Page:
10 EXTRACELLULAR FLUID Plasma membrane The steroid hormone testosterone passes through the plasma membrane. Testosterone binds to a receptor protein in the cytoplasm, activating it. The hormone- receptor complex enters the nucleus and binds to specific genes. The bound protein stimulates the transcription of the gene into mRNA. The mRNA is translated into a specific protein. CYTOPLASM NUCLEUS DNA Hormone (testosterone) Receptor protein Hormone- receptor complex mRNA New protein

11 Receptors in the Plasma Membrane Most water-soluble signal molecules bind to specific sites on receptor proteins in the plasma membrane There are three main types of membrane receptors: – G-protein-linked receptors – Receptor tyrosine kinases – Ion channel receptors

12 A G-protein-linked receptor is a plasma membrane receptor that works with the help of a G protein The G-protein acts as an on/off switch: If GDP is bound to the G protein, the G protein is inactive

13 Segment that interacts with G proteins Signal-binding site G-protein-linked receptor

14 Receptor tyrosine kinases are membrane receptors that attach phosphates to tyrosines A receptor tyrosine kinase can trigger multiple signal transduction pathways at once A kinase, alternatively known as a phosphotransferase, is a type of enzyme that transfers phosphate groups from high-energy donor molecules, such as ATP, to specific substrates. The process is referred to as phosphorylation.kinaseenzymephosphatehigh-energyATP substrates phosphorylation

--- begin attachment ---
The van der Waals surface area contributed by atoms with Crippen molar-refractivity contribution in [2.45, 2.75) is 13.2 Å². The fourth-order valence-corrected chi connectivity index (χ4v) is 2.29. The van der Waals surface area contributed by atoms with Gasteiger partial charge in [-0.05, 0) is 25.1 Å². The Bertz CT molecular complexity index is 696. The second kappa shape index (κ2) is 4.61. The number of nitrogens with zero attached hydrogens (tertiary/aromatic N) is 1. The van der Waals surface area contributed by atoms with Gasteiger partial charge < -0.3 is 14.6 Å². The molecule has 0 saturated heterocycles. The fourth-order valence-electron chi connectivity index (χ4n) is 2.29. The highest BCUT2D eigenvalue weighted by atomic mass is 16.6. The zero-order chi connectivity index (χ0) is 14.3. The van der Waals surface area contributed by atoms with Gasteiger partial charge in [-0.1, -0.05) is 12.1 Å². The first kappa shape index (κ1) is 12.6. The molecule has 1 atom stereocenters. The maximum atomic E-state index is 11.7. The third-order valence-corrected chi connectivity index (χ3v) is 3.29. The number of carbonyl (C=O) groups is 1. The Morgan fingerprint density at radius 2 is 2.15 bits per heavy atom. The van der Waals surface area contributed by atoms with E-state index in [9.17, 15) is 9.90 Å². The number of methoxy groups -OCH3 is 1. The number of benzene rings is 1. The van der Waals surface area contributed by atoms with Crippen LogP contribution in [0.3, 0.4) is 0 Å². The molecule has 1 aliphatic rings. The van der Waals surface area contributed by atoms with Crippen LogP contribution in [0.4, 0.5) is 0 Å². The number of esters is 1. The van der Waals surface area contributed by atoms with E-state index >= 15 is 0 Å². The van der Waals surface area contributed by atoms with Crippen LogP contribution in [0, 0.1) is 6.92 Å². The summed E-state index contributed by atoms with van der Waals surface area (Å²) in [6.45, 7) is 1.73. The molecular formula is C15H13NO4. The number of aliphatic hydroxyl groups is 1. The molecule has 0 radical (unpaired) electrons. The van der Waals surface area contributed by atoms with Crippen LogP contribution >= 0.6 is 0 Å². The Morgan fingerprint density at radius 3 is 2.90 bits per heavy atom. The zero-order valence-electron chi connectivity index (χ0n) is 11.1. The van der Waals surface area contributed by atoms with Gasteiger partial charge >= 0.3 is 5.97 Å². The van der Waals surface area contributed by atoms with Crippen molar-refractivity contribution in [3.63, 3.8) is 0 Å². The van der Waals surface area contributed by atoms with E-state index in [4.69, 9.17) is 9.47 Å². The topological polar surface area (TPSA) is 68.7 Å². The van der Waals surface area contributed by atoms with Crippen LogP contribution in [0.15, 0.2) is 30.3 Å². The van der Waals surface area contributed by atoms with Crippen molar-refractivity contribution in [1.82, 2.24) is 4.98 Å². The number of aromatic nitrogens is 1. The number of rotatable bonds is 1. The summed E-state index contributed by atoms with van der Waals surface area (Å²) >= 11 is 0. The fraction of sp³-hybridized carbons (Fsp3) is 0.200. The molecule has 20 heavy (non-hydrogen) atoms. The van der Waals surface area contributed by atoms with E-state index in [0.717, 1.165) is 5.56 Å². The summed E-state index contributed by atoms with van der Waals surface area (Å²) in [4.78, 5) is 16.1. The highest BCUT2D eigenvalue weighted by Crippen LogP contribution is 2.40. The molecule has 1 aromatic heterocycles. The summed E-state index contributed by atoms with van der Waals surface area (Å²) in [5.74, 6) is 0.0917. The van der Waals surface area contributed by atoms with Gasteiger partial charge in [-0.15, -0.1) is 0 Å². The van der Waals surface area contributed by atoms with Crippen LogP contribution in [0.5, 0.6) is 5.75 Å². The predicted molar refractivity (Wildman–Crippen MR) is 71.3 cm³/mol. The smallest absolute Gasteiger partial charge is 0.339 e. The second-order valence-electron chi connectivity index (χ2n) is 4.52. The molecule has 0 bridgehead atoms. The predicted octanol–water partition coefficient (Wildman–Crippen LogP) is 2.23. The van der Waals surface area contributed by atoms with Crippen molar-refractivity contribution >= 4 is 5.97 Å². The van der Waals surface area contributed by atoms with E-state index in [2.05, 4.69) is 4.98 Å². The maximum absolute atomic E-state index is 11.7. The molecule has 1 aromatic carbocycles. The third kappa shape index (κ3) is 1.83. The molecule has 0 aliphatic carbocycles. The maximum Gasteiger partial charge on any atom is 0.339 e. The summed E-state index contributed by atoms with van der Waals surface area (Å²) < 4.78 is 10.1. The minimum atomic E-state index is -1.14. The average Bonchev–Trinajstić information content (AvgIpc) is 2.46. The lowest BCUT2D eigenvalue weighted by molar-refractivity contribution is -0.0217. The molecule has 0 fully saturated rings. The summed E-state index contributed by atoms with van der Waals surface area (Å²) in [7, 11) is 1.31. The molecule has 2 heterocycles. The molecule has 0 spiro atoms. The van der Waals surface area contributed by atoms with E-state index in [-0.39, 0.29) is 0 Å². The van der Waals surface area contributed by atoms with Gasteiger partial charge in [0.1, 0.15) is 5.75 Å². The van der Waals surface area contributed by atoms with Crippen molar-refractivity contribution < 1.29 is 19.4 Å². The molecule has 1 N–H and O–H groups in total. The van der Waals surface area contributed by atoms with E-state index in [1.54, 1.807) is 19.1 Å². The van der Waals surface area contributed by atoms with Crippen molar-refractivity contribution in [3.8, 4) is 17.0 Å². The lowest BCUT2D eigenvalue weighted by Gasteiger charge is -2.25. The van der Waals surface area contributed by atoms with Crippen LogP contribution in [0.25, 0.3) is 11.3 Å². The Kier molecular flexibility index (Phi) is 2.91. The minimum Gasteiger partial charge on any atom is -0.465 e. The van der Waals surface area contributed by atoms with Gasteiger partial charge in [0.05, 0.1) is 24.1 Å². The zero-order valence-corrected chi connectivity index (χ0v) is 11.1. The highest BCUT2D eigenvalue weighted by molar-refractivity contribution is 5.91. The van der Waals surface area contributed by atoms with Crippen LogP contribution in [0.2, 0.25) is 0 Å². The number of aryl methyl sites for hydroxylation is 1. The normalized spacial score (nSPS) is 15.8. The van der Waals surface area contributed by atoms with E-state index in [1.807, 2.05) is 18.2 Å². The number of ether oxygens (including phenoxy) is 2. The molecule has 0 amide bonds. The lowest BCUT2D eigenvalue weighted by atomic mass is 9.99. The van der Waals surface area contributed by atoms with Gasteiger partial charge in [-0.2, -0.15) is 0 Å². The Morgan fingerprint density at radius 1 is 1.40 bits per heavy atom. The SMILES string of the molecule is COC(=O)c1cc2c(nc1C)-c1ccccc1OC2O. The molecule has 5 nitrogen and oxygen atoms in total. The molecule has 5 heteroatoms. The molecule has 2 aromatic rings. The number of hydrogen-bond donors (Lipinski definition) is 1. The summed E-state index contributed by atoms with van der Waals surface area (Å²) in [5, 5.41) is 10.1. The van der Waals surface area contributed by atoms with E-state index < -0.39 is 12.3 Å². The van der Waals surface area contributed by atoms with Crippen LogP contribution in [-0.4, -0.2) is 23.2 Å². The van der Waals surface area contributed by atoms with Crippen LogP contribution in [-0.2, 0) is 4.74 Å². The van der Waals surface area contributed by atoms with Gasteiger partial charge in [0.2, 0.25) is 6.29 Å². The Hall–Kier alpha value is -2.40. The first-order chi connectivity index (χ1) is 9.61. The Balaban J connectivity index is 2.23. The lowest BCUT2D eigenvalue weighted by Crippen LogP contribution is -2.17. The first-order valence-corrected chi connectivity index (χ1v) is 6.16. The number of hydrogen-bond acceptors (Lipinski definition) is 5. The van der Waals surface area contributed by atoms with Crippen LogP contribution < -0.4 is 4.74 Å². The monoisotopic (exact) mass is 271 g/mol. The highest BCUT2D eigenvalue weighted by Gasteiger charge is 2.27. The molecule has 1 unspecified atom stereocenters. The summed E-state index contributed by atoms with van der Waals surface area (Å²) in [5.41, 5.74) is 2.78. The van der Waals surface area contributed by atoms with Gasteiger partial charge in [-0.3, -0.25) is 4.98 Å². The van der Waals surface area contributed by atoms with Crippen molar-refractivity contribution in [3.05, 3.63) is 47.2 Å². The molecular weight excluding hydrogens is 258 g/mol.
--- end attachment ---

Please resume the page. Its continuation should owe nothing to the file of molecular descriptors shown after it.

15 Signal molecule  Helix in the membrane Signal-binding site Tyr Tyrosines Receptor tyrosine kinase proteins (inactive monomers) CYTOPLASM Tyr Activated tyrosine- kinase regions (unphosphorylated dimer) Signal molecule Dimer Fully activated receptor tyrosine-kinase (phosphorylated dimer) Tyr P P P P P P ATP 6 ADP Tyr P P P P P P Inactive relay proteins Cellular response 2 Cellular response 1 Activated relay proteins 6

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17 An ion channel receptor acts as a gate when the receptor changes shape When a signal molecule binds as a ligand to the receptor, the gate allows specific ions, such as Na + or Ca 2+, through a channel in the receptor

18 Signal molecule (ligand) Gate closed Ions Ligand-gated ion channel receptor Plasma membrane Gate closed Gate open Cellular response

19 Transduction: Cascades of molecular interactions relay signals from receptors to target molecules in the cell Transduction usually involves multiple steps Multistep pathways can amplify a signal: A few molecules can produce a large cellular response Multistep pathways provide more opportunities for coordination and regulation

20 Signal Transduction Pathways The molecules that relay a signal from receptor to response are mostly proteins Like falling dominoes, the receptor activates another protein, which activates another, and so on, until the protein producing the response is activated At each step, the signal is transduced into a different form, usually a conformational change